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The United States is one of the few countries left in the world that does not offer mandatory paid maternity leave. Photo courtesy: Creative Commons.
The United States is one of the few countries left in the world that does not offer mandatory paid maternity leave. Photo courtesy: Creative Commons.

Supporting mothers from the very beginning with maternity leave

Paid maternity leave in the United States is still a dream for many. 

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On Mother’s Day we like to highlight the sacrifices that mother’s make every day for their children and families, but one reality we often ignore is the very real consequences that face mothers as they deal with the beginning stages of motherhood one specifically being maternity leave.

As legislators continue to argue over the necessity of equal pay laws to support women, an additional barrier to household bottom lines is the financial support and income lost of mothers directly after childbirth.

The United States has found itself to be the last Western country to offer paid maternity leave to mothers after childbirth. In fact, the entire western hemisphere has mandates for paid maternity except the United States. The United Nations agency, International Labor Organization (ILO), reported that paid maternity leave was found for new mothers in every country besides Papua New Guinea, a country that is largely dependent on agriculture to provide a subsistence livelihood for 85% of the population.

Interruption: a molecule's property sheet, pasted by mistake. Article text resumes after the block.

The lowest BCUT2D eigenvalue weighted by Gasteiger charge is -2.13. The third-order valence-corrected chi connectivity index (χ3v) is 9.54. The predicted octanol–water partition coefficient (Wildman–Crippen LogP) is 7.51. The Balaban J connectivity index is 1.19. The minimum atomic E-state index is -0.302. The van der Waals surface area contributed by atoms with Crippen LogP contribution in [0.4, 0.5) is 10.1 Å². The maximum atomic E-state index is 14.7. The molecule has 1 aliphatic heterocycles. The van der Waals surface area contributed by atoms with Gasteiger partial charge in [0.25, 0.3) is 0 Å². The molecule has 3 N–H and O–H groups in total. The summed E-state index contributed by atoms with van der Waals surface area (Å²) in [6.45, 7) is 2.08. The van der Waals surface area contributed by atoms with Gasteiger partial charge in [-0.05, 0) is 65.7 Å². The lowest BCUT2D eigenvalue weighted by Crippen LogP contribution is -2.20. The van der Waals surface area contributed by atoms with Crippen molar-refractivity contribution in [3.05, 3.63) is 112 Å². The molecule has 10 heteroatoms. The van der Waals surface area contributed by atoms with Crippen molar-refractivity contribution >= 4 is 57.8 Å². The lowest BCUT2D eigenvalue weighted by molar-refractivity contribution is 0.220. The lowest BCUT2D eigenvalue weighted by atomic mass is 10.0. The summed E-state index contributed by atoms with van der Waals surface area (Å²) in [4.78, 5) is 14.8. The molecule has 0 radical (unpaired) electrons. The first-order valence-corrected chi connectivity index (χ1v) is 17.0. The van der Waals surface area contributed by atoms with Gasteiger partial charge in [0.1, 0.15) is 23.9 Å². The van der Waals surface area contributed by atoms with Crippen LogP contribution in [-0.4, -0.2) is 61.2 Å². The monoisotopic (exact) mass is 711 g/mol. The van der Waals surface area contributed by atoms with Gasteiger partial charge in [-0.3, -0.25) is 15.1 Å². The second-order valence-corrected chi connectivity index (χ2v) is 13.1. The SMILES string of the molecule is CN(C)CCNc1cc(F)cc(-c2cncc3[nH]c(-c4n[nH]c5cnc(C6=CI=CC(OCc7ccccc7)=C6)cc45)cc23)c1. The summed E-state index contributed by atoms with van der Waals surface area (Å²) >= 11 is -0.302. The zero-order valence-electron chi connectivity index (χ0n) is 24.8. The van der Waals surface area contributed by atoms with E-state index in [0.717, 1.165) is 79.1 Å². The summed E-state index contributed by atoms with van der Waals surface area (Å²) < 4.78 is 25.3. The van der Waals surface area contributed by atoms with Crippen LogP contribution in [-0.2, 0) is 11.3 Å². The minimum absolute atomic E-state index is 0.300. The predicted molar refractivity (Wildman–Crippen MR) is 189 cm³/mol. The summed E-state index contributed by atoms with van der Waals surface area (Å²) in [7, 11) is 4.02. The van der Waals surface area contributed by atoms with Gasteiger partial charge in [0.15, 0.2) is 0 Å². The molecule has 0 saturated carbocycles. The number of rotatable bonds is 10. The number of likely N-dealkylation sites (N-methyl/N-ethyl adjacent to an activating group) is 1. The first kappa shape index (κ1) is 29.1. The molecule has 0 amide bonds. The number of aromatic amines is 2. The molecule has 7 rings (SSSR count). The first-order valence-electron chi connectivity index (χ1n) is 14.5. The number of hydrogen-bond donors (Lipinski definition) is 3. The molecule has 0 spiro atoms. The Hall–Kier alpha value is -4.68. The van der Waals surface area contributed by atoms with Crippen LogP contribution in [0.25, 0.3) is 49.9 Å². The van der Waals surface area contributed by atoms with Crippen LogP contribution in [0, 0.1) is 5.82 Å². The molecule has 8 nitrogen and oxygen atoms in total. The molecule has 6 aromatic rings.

Falling behind countries such as Cuba and Mongolia - countries that offer expecting mothers one year or more of paid leave - the United States is the only highly competitive economy that does not provide mothers paid leave.

Though the United States does have a more than 20 year history of providing unpaid maternity leave for at least 12 weeks, the stipulations to even receive this protection by law are strong and do not apply to every working woman who may give birth.

The 1993 Family Medical Leave Act (FMLA) may provide 12 weeks of unpaid leave, but only applies to female workers who work at companies with at least 50 employees, a public agency or public or private elementary or secondary school. The law further mandates that to apply for this leave you have to have been with the company for at least one year, which equals a minimum of 1,250 hours.With these tight restrictions, more than 40% of U.S. workers fail to meet all of FMLA's requirements.

But of those able to meet the requirements for unpaid leave, few have families or spouses where they can truly take the time and still be provided the support needed to keep them and their families afloat. And while the case of unpaid maternity leave may seem grim, paid leave has even fewer markers of possibility for your average working mother.

According to a 2016 report from the Department of Labor, as little as 12% of U.S. workers in the private sector are eligible for paid family leave through their employer, which leads to slimmer bottom lines for families and women going back to work far before what is recommended by doctors and health professionals.

According to an analysis by Abt Associates of a 2012 survey it conducted for the Department of Labor, nearly one in four women who took leave to care for a new baby took only two weeks or fewer off. This time is much less than the time needed according to the Centers for Disease Control and Prevention that state that employed women who received 12 weeks or more of paid maternity leave are more likely to breastfeed and less likely to develop postpartum depression.

With the case for maternity leave being clearer than ever, it’s a wonder no legislation has been passed in favor of the effort. In fact the most recent bill was introduced in January titled, H.R.1022 - Federal Employees Paid Parental Leave Act of 2017.

Though the bill has not been voted on yet, the bill may be the only hope for mother’s in the United States as women continue to contribute to the workforce in staggering numbers.

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